I slept in my car once during the Ontario Open. It’s not as bad as it sounds. Look, I didn’t finish my second round until 8:30 p.m., and was exhausted after shooting 67 in a howling wind to make the cut. I didn’t have a hotel booked, rooms were $200 a night and 45 minutes away. So, I drove my car into the field marked General Parking and parked for the night. I felt safe enough. I’m pretty sure bears can’t open a locked car door. (They can’t, right?) I slept OK but it’s not something I’d do two nights in a row. I showered in the clubhouse the next morning, if you were wondering. Also, I made a tactical mistake because I unwittingly parked close to the maintenance shed. The grounds crew fired up the mowers at zero-dark-thirty. I had an early tee time that morning but not that early. I forget which Japanese admiral in World War II said after Pearl Harbor, “I fear we have awakened a sleeping giant.” Ha-ha, if only. I was 3 under par through seven holes but ended up shooting 71. Tora! Tora! Bogey! ...

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Mike Van Sickle sports his Canadian flair with some loud pants by Loudmouth.

I wore my Maple Leafs, Blue Jays and Canadian flag pants (by Loudmouth) during the Ontario Open. They get people talking. A shuttle driver named Susie, an Asian lady, liked my loud pants and we had fun chatting all week. When we made the turn in the last round, our walking scorer sat down in Susie’s cart to get a ride to the 10th tee. Then Susie saw me heading toward her and told the scorer, “Can you get out? That’s my friend coming!” Even though she got kicked out of the cart, the scorer thought it was pretty cute. ...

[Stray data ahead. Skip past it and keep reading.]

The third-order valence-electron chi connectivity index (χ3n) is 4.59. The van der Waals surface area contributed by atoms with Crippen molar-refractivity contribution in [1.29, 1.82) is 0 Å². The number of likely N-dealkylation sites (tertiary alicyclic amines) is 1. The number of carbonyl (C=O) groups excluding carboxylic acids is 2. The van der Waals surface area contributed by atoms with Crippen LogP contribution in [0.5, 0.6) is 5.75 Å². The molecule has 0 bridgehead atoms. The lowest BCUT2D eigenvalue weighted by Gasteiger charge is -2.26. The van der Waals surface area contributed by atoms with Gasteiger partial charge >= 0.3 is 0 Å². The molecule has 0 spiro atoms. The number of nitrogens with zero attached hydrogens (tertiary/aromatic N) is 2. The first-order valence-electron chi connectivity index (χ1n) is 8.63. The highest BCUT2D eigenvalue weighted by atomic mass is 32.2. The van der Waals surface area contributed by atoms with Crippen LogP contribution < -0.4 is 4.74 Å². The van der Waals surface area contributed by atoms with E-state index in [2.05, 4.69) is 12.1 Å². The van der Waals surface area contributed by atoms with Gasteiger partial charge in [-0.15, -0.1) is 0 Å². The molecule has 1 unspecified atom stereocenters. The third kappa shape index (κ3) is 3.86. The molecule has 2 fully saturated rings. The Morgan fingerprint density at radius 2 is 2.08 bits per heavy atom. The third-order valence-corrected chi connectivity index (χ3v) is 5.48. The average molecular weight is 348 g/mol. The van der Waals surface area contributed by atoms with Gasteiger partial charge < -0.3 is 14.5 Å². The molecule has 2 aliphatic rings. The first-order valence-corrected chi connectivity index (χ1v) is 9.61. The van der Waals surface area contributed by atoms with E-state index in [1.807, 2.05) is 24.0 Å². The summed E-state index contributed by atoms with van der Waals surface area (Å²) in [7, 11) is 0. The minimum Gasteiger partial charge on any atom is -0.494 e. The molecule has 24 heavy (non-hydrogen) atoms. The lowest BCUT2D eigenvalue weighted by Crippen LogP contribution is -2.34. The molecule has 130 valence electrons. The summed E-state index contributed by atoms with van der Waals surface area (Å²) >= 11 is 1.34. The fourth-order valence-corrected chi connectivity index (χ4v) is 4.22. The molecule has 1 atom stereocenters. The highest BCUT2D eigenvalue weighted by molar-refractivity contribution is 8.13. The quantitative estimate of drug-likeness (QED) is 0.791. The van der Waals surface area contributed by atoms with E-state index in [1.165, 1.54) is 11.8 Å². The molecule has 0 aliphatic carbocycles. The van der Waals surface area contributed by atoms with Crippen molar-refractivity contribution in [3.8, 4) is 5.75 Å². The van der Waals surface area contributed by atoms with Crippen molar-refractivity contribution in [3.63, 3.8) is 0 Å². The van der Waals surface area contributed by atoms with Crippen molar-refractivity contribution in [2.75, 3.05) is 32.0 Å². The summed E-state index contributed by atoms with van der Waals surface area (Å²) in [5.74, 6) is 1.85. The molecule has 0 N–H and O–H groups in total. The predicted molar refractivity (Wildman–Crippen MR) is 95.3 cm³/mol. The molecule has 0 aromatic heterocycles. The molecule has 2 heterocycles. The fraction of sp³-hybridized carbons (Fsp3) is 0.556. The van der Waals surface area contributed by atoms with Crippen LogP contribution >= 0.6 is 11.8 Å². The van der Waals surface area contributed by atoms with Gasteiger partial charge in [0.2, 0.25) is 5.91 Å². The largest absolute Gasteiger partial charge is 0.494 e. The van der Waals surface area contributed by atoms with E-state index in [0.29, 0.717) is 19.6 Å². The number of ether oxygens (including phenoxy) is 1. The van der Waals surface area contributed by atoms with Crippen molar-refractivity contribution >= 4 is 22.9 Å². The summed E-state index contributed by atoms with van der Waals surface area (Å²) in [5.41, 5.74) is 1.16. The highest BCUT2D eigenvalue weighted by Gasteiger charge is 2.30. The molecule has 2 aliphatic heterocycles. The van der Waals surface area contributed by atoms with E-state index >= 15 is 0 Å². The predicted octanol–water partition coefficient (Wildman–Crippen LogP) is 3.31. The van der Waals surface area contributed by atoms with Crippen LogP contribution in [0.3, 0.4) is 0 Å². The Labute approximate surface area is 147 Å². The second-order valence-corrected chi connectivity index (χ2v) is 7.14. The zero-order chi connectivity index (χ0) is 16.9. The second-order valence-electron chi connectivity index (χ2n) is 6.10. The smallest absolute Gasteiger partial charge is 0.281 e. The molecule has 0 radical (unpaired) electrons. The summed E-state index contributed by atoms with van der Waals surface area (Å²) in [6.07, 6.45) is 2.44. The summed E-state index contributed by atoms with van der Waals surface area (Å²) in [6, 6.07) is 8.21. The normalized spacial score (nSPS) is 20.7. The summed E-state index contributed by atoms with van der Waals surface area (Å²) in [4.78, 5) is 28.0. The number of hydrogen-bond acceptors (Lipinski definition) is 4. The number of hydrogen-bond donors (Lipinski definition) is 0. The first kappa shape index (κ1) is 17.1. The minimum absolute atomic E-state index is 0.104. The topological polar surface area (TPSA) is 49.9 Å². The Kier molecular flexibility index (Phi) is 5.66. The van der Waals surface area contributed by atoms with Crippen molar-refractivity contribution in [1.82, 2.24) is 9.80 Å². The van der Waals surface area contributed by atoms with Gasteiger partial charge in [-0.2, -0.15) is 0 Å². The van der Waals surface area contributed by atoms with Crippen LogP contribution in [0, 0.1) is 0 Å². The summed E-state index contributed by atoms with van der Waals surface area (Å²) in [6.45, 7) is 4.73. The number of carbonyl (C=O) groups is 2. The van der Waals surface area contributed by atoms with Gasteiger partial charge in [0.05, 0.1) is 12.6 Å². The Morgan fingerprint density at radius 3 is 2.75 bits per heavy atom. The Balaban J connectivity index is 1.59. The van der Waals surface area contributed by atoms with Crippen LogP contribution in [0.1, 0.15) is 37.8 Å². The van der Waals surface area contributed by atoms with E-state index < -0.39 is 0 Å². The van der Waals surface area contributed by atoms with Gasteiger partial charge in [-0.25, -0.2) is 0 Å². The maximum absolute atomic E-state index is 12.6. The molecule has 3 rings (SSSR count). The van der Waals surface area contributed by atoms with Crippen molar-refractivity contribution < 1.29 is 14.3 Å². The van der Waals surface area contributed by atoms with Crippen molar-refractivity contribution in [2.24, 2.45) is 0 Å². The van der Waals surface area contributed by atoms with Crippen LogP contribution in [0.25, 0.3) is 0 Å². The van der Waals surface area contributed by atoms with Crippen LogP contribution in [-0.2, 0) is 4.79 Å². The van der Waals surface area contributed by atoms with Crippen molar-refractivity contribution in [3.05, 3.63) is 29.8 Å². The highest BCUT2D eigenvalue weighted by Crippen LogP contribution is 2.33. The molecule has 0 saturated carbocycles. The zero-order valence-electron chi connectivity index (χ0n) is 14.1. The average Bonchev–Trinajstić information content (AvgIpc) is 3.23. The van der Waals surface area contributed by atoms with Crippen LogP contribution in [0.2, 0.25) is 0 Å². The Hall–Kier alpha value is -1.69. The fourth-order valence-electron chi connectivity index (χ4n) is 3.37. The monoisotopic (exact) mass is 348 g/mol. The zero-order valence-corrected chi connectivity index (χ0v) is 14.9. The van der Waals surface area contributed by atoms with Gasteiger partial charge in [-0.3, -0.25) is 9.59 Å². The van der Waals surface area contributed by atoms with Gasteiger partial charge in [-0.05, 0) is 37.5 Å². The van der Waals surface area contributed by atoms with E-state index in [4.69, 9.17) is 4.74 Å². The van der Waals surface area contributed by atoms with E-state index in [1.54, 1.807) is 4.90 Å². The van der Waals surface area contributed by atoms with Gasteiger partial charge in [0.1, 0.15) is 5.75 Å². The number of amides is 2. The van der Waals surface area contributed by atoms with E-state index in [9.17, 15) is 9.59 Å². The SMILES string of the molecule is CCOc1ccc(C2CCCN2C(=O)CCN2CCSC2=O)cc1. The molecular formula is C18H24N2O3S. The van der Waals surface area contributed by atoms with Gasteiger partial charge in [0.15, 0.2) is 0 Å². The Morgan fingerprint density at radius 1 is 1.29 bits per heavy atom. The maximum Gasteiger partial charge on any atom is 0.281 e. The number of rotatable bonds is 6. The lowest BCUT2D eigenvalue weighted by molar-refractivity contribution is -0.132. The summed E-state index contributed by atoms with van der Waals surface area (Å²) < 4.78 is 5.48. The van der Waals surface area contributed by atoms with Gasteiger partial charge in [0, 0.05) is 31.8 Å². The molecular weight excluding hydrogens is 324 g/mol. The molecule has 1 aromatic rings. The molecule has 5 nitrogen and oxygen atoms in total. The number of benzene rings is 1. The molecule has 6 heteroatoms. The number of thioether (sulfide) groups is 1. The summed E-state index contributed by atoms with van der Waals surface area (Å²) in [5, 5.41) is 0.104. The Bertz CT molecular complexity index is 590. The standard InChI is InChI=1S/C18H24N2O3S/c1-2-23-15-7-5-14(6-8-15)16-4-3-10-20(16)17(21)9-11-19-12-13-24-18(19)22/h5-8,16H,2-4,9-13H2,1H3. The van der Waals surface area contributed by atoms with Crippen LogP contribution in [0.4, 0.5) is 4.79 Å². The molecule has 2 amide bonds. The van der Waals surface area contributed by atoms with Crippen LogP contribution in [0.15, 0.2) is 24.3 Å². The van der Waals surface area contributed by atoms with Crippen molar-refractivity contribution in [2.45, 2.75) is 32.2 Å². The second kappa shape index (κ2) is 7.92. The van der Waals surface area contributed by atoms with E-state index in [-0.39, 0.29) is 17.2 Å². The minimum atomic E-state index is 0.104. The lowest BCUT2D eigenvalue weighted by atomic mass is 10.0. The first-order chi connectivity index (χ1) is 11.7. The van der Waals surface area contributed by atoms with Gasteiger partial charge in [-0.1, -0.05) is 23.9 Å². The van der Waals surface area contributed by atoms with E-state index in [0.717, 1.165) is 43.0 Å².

A Monday qualifier for PGA Tour Canada isn’t any easier than one for the Korn Ferry Tour. The week before the Ontario Open, I tried to qualify and shot 64, 7-under. That got me in a playoff, seven guys for five spots. I lost. The first hole was a par 5 and there was one eagle and four birdies. I made par after driving it into a bad lie in the rough. If you’re a pro in a playoff on a par 5, you have to make birdie. I didn’t. I can just hear my old Marquette coach, Tim Grogan, saying, “You can’t do that.” And he’d be right. ...

Just play better. That’s always the answer when any golfer sounds like he’s complaining about his situation. But PGA Tour Canada is not the place to make a lucrative living. For example, I won $2,700 (Canadian) for finishing 18th in the Ontario Open. The Canadian government takes 15 percent for taxes and its dollar is worth only about 75 cents compared to a U.S. dollar. That turned my $2,700 into less than $1,700. It’s a good thing I didn’t have to pay a caddie, too. My dad looped for me at the Quebec Open, which was big because I felt pretty ill in the second round. If I’d carried my own bag, I probably wouldn’t have made the cut on the number, or maybe not even have finished. I bought my dad lunch in the clubhouse twice. Don’t tell him my meals were free, a rare players’ perk courtesy of Club de Golf Le Blainvillier, our host. Let him think I’m a big spender. Nah, never mind. He knows better than that.